There’s another drawback: After the individual dies, any money left in the account may be claimed by the state’s Medicaid program for expenses incurred after the account was opened.
The accounts will be administered by the states, most of which are either working on or have passed laws to create the accounts, according to Sara Weir, president of the National Down Syndrome Society.
TRUSTS There are a few types of special-needs trusts, but “third party” trusts are frequently used by families who want to supplement what the disabled person receives through government-run programs. The trusts can sit empty for years, families can add money over time, or they can fund them with life insurance and estate proceeds. And they are quite flexible: The money can be spent on just about anything, as long as it’s for the beneficiary, and any remaining money can be left to family.
But creating them can cost roughly $2,000 to $5,000, according to Richard A. Courtney, president of the Special Needs Alliance. And hiring professional trustees to manage the trust — instead of relying on family members — can also be costly. States have their own fee schedules, but a professional trustee to handle investing, distributions and other administration can cost at least 1 percent of the amount managed, lawyers said.
Pooled trusts — where assets are professionally managed alongside other peoples’ funds in the pool — are an option for families with less money or little family to help oversee the process, lawyers said. Though the rules vary, any remaining funds after the beneficiary dies may be paid back to the state or organization running the trust.
INSURANCE Many families use life insurance to “fill” the supplemental trusts. Term insurance is generally the cheapest option, but because it covers only a set period of time, Ms. Ehlert believes that most people will eventually need some sort of permanent policy. A “survivorship universal life” policy that pays $1 million after the second spouse dies may cost roughly $289 monthly for 20 years for someone who is 30 years old, but $658 if you buy it at age 50.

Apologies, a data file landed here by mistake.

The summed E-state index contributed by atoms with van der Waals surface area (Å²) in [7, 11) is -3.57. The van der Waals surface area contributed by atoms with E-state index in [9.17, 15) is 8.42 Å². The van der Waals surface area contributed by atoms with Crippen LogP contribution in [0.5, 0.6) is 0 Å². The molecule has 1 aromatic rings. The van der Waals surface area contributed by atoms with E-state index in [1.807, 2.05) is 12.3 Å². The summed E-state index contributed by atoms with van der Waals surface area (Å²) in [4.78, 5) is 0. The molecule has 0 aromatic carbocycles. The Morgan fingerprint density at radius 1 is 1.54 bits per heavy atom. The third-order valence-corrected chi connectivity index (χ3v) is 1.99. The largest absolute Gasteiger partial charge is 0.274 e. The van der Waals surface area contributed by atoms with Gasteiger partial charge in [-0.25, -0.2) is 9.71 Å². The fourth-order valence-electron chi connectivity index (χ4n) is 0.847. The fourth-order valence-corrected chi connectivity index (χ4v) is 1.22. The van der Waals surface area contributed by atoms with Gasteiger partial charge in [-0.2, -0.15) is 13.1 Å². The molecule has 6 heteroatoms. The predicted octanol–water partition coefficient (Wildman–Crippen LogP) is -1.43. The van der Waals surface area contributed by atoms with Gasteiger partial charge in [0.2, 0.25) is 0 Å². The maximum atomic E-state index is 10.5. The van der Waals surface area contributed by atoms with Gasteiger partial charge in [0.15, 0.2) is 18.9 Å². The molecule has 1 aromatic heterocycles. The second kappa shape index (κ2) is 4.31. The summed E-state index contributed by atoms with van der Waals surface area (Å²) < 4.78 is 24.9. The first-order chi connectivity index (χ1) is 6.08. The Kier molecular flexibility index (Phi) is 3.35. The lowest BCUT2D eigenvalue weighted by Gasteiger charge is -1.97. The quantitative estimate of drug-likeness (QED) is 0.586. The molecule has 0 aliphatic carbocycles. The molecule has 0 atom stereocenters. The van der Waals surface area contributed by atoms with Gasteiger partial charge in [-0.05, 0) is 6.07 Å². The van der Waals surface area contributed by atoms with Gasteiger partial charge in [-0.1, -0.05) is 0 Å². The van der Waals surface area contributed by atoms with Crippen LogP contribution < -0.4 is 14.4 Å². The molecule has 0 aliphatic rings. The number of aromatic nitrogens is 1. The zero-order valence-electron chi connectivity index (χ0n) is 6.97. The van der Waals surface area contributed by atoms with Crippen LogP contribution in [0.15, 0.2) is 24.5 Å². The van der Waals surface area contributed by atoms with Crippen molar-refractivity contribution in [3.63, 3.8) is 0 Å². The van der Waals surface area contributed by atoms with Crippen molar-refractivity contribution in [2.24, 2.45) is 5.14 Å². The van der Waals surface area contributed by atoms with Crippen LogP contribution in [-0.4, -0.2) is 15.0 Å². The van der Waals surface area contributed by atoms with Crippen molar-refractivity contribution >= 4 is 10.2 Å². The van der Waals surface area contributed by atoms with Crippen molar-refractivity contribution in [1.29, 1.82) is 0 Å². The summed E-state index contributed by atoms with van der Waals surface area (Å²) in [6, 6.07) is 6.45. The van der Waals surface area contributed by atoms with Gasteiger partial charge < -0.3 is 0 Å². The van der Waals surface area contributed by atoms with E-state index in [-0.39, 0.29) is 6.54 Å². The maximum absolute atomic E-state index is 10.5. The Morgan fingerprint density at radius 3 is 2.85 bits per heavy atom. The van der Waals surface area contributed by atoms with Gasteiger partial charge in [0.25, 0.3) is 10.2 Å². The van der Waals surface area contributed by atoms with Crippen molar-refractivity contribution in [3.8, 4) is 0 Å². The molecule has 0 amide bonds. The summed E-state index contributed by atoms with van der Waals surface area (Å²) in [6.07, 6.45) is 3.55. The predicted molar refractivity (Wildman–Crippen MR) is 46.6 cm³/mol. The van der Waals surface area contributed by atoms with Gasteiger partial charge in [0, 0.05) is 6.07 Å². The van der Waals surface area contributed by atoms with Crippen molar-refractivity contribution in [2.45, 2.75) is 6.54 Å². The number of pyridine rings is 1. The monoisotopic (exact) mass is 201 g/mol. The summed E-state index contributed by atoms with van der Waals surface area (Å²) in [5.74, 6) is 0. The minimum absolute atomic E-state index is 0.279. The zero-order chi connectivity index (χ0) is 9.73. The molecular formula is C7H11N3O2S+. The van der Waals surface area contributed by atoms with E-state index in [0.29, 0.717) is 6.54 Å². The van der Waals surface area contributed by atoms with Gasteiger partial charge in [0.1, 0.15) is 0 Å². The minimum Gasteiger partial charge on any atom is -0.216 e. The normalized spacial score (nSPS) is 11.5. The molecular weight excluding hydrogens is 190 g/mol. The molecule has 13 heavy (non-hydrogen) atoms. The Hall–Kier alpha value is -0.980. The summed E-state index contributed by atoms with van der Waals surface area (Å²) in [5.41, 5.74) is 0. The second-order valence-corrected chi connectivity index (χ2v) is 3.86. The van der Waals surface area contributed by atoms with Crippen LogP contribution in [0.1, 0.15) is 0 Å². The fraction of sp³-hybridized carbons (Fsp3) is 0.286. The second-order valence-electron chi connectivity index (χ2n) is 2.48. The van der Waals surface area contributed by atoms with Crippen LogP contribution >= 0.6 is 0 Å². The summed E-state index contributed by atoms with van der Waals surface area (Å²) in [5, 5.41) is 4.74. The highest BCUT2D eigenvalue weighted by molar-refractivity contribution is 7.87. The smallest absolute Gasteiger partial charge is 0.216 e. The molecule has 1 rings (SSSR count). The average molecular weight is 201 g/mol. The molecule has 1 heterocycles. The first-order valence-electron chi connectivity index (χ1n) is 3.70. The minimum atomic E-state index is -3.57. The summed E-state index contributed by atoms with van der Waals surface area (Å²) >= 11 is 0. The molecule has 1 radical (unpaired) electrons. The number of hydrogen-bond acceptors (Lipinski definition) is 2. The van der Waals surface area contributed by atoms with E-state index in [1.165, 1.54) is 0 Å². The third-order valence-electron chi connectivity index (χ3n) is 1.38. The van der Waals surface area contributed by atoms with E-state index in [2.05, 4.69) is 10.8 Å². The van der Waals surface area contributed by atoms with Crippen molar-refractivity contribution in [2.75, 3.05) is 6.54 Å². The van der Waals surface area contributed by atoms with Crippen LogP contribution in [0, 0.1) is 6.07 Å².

GUARDIANS Families probably agonize most about whom to appoint as a guardian to look after their child, as well who will serve as a trustee to oversee any trust accounts. Several lawyers who focus on special needs suggested splitting roles to build in a system of checks and balances: Have a guardian who will advocate for the individual, and a separate trustee to handle the money.
Though hiring professional trustees can be expensive, appointing family members to oversee the money comes with its own risks and challenges, which many do not anticipate. “It’s not a question of affection and loyalty, it’s a matter of whether they have the capacity, the aptitude and the time,” said Tara A. Pleat, a lawyer on special needs in Clifton Park, N.Y. “Most people accept the appointment without realizing how much work needs to be done.”
GETTING HELP Relying on professionals who have only dabbled in this area is risky; you don’t want to jeopardize losing access to government programs because of a poorly drafted will or trust. Many families may find the most comfort working with professionals who have been though the process with their own family, and many of them have. The Special Needs Alliance and the Academy of Special Needs Planners have directories of lawyers and others who can help.
And if you work with a financial planner, find one that does not have anything to sell but time and expertise. Otherwise, you may end up buying too much insurance or other products you do not really need.
Dee and John Reeves, both 71, of Antioch, Ill., thought they had a solid plan in place for their 43-year-old son, Sean, who has Down syndrome. But decades later, they realized they had to make several changes. They worked with Protected Tomorrows, an advocacy service that Ms. Ehlert created, which grew out of her financial planning practice. Besides helping with money matters, Protected Tomorrows can assist with public benefits and other life planning programs, like the two-week sleepaway camp it found for Sean.
“Even after I am gone, I have to make sure that he is safe,” Ms. Reeves said. “You can’t come back and fix it for them.”
Originally published by the New York Times here.